Ray Whitehouse
By being seen as the leader for safer cycling across London and working with other organisations to encourage more cyclists no matter where they live, how old they are, or whatever their ability or ethnicity. More cyclists who know about LCC means more members.

Claire Wren
Increased membership will follow from being an effective advocate for cycling. Our focus should be on being the best organisation possible, raising the issues and raising the profile of LCC... members will follow. 

Q3: What LCC messaging could help reduce risk for cyclists?

Rachel Aldred
Disproportionate injury risks are a social justice issue: London cyclists face a 30 times higher KSI (killed & seriously injured) risk per km than car travellers (the Dutch ratio is 4:1).

David Arditti
I don’t think what LCC says can directly influence risk to cyclists. We need to continue, strengthen and clarify further the Go Dutch campaign.

Catharine Bull
Cyclists have to be doubly aware. Public highways are shared spaces and we are all doing the same thing, going about our daily lives, using different means of transport. Establish a ‘I am bike aware’ sticker and issue to PSV operator’s licence holders who attend a bike awareness course. 

Charles Barraball
Share the space we all pay for.

Suzanne Fogg
Public messages should focus on safer streets for everyone: ‘Nothing you are rushing to today is worth knocking over a child walking to school or a mother cycling to work’.  

Melanie Grech
Research shows that the biggest problem is bad driving.Cyclists are doing us all, and our children, a favour; reducing congestion, pollutants and C02. We need to protect these angels of the road.

Kristian Gregory
The vast majority of cyclist injuries are the fault of motorists, so the LCC should focus on the urban redesign needed to prevent motorists from injuring cyclists. 

Jono Kenyon
The issue of air-quality should be raised. A systematic campaign for the reduction of air-pollution, which kills thousands of Londoners annually, through an increase in safe provision for cycling and encouraging new cyclists to the streets, would broaden the reach of LCC across London life

Ewa Kwolek
Tougher measures should be made for those who breach cycling codes of conduct (eg, fines for crossing red lights or using earphones while cycling) to reduce the risk of injury.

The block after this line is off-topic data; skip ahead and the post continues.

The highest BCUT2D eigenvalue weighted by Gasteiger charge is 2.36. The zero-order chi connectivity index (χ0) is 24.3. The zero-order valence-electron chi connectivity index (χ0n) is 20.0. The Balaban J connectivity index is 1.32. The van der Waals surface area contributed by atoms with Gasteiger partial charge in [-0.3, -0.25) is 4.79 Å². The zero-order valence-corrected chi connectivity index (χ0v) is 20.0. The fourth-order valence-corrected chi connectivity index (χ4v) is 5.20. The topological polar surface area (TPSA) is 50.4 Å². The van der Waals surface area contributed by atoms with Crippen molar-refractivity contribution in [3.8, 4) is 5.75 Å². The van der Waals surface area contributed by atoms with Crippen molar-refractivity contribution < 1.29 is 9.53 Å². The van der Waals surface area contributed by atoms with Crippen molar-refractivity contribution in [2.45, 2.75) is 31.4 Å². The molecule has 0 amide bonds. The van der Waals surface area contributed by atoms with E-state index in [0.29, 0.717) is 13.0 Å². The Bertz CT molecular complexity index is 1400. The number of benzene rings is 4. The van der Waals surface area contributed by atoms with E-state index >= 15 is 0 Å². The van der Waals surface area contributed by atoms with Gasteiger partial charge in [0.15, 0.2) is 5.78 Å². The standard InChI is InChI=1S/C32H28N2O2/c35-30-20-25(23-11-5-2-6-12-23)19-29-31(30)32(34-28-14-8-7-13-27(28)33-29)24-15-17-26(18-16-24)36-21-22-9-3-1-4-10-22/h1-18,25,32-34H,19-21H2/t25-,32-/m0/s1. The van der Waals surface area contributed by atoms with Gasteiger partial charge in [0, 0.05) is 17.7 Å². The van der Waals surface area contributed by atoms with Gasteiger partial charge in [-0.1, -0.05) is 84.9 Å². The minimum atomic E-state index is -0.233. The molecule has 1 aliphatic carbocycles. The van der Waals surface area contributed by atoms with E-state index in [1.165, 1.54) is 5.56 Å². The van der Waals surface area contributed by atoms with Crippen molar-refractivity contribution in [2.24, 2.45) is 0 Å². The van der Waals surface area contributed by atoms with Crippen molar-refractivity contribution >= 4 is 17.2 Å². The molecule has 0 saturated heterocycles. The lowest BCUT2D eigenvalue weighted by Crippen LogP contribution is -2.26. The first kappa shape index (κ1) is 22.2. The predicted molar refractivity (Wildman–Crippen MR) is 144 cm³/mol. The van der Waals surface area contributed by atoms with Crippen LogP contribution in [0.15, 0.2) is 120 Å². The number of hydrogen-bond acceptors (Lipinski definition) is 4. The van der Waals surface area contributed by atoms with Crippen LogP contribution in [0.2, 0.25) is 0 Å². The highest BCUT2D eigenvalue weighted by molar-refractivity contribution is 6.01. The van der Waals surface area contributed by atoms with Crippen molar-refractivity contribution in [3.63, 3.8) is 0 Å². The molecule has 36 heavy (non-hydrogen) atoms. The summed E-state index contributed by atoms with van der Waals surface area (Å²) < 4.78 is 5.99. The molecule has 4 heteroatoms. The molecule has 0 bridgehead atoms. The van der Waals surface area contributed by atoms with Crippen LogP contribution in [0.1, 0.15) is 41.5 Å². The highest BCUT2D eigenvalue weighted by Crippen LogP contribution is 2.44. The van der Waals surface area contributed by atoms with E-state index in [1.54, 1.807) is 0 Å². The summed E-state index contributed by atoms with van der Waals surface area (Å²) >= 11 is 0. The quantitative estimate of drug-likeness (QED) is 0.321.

David Love
To cyclists: take your space in the road; stay clear of HGVs; stop at red. To drivers: give cyclists at least a metre when passing; get out and ride.

Thomas Robert McGowran
Cyclists, make sure you are seen on the road, be bright, dress smart.  

Jon Magidsohn
Public messages should not portray cyclists as 'others', but promote the idea that cycling helps everyone – reducing traffic, helping the environment.  With TFL and the police, LCC should develop campaigns that educate motorists and pedestrians, as opposed to fining cyclists, which needlessly demonizes them. 

Jon Parker
A Think Bike!-style campaign would encourage drivers to consider cyclists not just other drivers, and we should promote the benefits that 20mph zones bring to communities as a whole.

Paul Ryan
Encourage defensive cycling to the public including: the lorry/intersection campaign; wearing bright clothing and lights; using cycle routes if possible.

Oliver Schick
Equally clearly state that cycling is not ‘dangerous’ and communicate our strong desire to reduce crashes. Danger of left-turning HGVs. Promote cycle training, especially for drivers.

Michael Stock
Reduce injury with a message that builds on Go Dutch: Smart Cycling - Zero Deaths – Share the Road.

Ray Whitehouse
To all road users (drivers, cyclists and pedestrians); Be considerate, follow the rules, respect others and keep yourself safe.

Claire Wren
While injury is an important issue, I like to focus on the positive benefits of cycling: fit, free, fast and fun. With more cyclists, we’ll have more advocates for cycle safety.